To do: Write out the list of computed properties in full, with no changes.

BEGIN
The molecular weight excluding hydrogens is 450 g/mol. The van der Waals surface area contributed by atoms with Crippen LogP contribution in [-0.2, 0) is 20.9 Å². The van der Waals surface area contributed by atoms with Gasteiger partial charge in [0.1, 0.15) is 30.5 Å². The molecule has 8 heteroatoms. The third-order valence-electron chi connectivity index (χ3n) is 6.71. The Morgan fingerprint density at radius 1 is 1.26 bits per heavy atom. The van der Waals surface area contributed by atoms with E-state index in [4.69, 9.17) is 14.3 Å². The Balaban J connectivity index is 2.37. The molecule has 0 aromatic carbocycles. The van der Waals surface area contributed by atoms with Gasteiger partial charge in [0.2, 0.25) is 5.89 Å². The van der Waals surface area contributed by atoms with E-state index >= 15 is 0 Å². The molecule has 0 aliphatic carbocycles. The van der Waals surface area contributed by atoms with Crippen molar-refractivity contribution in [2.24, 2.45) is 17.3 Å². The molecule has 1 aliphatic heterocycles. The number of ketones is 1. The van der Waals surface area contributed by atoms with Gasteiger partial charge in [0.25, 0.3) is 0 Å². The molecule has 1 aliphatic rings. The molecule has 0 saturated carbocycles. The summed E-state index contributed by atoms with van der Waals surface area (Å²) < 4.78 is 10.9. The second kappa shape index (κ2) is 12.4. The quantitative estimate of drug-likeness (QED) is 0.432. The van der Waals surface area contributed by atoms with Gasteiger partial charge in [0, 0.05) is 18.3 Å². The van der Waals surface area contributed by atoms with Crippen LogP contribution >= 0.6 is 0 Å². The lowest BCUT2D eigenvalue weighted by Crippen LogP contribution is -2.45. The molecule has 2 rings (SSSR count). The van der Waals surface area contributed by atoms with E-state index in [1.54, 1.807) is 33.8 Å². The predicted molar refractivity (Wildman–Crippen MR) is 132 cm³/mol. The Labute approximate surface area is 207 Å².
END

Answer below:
The molecular weight excluding hydrogens is 450 g/mol. The van der Waals surface area contributed by atoms with Crippen LogP contribution in [-0.2, 0) is 20.9 Å². The van der Waals surface area contributed by atoms with Gasteiger partial charge in [0.1, 0.15) is 30.5 Å². The molecule has 8 heteroatoms. The third-order valence-electron chi connectivity index (χ3n) is 6.71. The Morgan fingerprint density at radius 1 is 1.26 bits per heavy atom. The van der Waals surface area contributed by atoms with E-state index in [4.69, 9.17) is 14.3 Å². The Balaban J connectivity index is 2.37. The molecule has 0 aromatic carbocycles. The van der Waals surface area contributed by atoms with Gasteiger partial charge in [0.2, 0.25) is 5.89 Å². The van der Waals surface area contributed by atoms with E-state index >= 15 is 0 Å². The molecule has 0 aliphatic carbocycles. The van der Waals surface area contributed by atoms with Crippen molar-refractivity contribution in [2.24, 2.45) is 17.3 Å². The molecule has 1 aliphatic heterocycles. The number of ketones is 1. The van der Waals surface area contributed by atoms with Gasteiger partial charge in [0.25, 0.3) is 0 Å². The molecule has 1 aliphatic rings. The molecule has 0 saturated carbocycles. The summed E-state index contributed by atoms with van der Waals surface area (Å²) < 4.78 is 10.9. The second kappa shape index (κ2) is 12.4. The quantitative estimate of drug-likeness (QED) is 0.432. The van der Waals surface area contributed by atoms with Gasteiger partial charge in [0, 0.05) is 18.3 Å². The van der Waals surface area contributed by atoms with Crippen LogP contribution >= 0.6 is 0 Å². The lowest BCUT2D eigenvalue weighted by Crippen LogP contribution is -2.45. The molecule has 2 rings (SSSR count). The van der Waals surface area contributed by atoms with E-state index in [1.54, 1.807) is 33.8 Å². The predicted molar refractivity (Wildman–Crippen MR) is 132 cm³/mol. The Labute approximate surface area is 207 Å².